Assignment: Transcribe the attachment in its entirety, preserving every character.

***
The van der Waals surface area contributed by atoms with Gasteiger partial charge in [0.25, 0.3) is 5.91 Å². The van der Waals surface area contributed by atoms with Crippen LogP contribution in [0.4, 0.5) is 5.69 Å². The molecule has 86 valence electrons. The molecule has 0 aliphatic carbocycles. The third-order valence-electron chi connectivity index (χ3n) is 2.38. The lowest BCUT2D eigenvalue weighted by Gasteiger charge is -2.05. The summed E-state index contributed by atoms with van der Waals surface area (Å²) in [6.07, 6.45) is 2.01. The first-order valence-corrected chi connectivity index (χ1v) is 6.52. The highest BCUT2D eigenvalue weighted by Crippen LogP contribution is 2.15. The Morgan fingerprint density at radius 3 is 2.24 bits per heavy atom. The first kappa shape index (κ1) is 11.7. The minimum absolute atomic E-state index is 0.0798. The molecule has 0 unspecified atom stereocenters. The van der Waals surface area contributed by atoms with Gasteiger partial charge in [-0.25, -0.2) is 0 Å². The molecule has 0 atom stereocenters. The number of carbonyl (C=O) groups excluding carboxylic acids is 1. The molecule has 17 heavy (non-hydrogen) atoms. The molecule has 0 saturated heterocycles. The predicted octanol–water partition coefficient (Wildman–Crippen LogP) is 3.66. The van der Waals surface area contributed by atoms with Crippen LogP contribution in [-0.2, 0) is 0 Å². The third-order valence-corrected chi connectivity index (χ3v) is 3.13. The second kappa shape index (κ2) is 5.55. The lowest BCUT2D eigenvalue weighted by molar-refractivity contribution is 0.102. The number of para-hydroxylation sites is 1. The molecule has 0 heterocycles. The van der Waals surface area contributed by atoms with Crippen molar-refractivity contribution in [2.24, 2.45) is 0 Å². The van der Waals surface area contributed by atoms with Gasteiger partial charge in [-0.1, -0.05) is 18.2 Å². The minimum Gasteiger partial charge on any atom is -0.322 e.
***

The van der Waals surface area contributed by atoms with Gasteiger partial charge in [0.25, 0.3) is 5.91 Å². The van der Waals surface area contributed by atoms with Crippen LogP contribution in [0.4, 0.5) is 5.69 Å². The molecule has 86 valence electrons. The molecule has 0 aliphatic carbocycles. The third-order valence-electron chi connectivity index (χ3n) is 2.38. The lowest BCUT2D eigenvalue weighted by Gasteiger charge is -2.05. The summed E-state index contributed by atoms with van der Waals surface area (Å²) in [6.07, 6.45) is 2.01. The first-order valence-corrected chi connectivity index (χ1v) is 6.52. The highest BCUT2D eigenvalue weighted by Crippen LogP contribution is 2.15. The Morgan fingerprint density at radius 3 is 2.24 bits per heavy atom. The first kappa shape index (κ1) is 11.7. The minimum absolute atomic E-state index is 0.0798. The molecule has 0 unspecified atom stereocenters. The van der Waals surface area contributed by atoms with Gasteiger partial charge in [-0.25, -0.2) is 0 Å². The molecule has 0 atom stereocenters. The number of carbonyl (C=O) groups excluding carboxylic acids is 1. The molecule has 17 heavy (non-hydrogen) atoms. The molecule has 0 saturated heterocycles. The predicted octanol–water partition coefficient (Wildman–Crippen LogP) is 3.66. The van der Waals surface area contributed by atoms with Crippen LogP contribution in [-0.2, 0) is 0 Å². The third-order valence-corrected chi connectivity index (χ3v) is 3.13. The second kappa shape index (κ2) is 5.55. The lowest BCUT2D eigenvalue weighted by molar-refractivity contribution is 0.102. The number of para-hydroxylation sites is 1. The molecule has 0 heterocycles. The van der Waals surface area contributed by atoms with Crippen molar-refractivity contribution in [2.24, 2.45) is 0 Å². The van der Waals surface area contributed by atoms with Gasteiger partial charge in [-0.1, -0.05) is 18.2 Å². The minimum Gasteiger partial charge on any atom is -0.322 e.